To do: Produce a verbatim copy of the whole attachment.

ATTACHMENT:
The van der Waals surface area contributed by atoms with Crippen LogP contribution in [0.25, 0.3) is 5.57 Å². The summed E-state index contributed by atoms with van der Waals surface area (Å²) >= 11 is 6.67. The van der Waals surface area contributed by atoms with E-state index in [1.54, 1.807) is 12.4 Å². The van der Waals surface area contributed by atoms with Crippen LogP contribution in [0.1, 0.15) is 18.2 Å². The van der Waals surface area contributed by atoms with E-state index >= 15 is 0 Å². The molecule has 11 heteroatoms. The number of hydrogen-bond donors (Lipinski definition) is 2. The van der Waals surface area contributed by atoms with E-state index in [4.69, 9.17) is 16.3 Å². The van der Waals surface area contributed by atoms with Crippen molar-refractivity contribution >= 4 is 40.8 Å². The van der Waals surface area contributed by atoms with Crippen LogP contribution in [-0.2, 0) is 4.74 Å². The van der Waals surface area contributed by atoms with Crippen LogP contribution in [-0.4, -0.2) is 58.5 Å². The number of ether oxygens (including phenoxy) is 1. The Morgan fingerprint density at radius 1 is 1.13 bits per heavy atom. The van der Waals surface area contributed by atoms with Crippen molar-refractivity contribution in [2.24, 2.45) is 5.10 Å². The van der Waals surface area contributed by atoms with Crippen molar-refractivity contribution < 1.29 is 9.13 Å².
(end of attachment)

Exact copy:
The van der Waals surface area contributed by atoms with Crippen LogP contribution in [0.25, 0.3) is 5.57 Å². The summed E-state index contributed by atoms with van der Waals surface area (Å²) >= 11 is 6.67. The van der Waals surface area contributed by atoms with E-state index in [1.54, 1.807) is 12.4 Å². The van der Waals surface area contributed by atoms with Crippen LogP contribution in [0.1, 0.15) is 18.2 Å². The van der Waals surface area contributed by atoms with E-state index >= 15 is 0 Å². The molecule has 11 heteroatoms. The number of hydrogen-bond donors (Lipinski definition) is 2. The van der Waals surface area contributed by atoms with E-state index in [4.69, 9.17) is 16.3 Å². The van der Waals surface area contributed by atoms with Crippen molar-refractivity contribution >= 4 is 40.8 Å². The van der Waals surface area contributed by atoms with Crippen LogP contribution in [-0.2, 0) is 4.74 Å². The van der Waals surface area contributed by atoms with Crippen LogP contribution in [-0.4, -0.2) is 58.5 Å². The number of ether oxygens (including phenoxy) is 1. The Morgan fingerprint density at radius 1 is 1.13 bits per heavy atom. The van der Waals surface area contributed by atoms with Crippen molar-refractivity contribution in [2.24, 2.45) is 5.10 Å². The van der Waals surface area contributed by atoms with Crippen molar-refractivity contribution < 1.29 is 9.13 Å².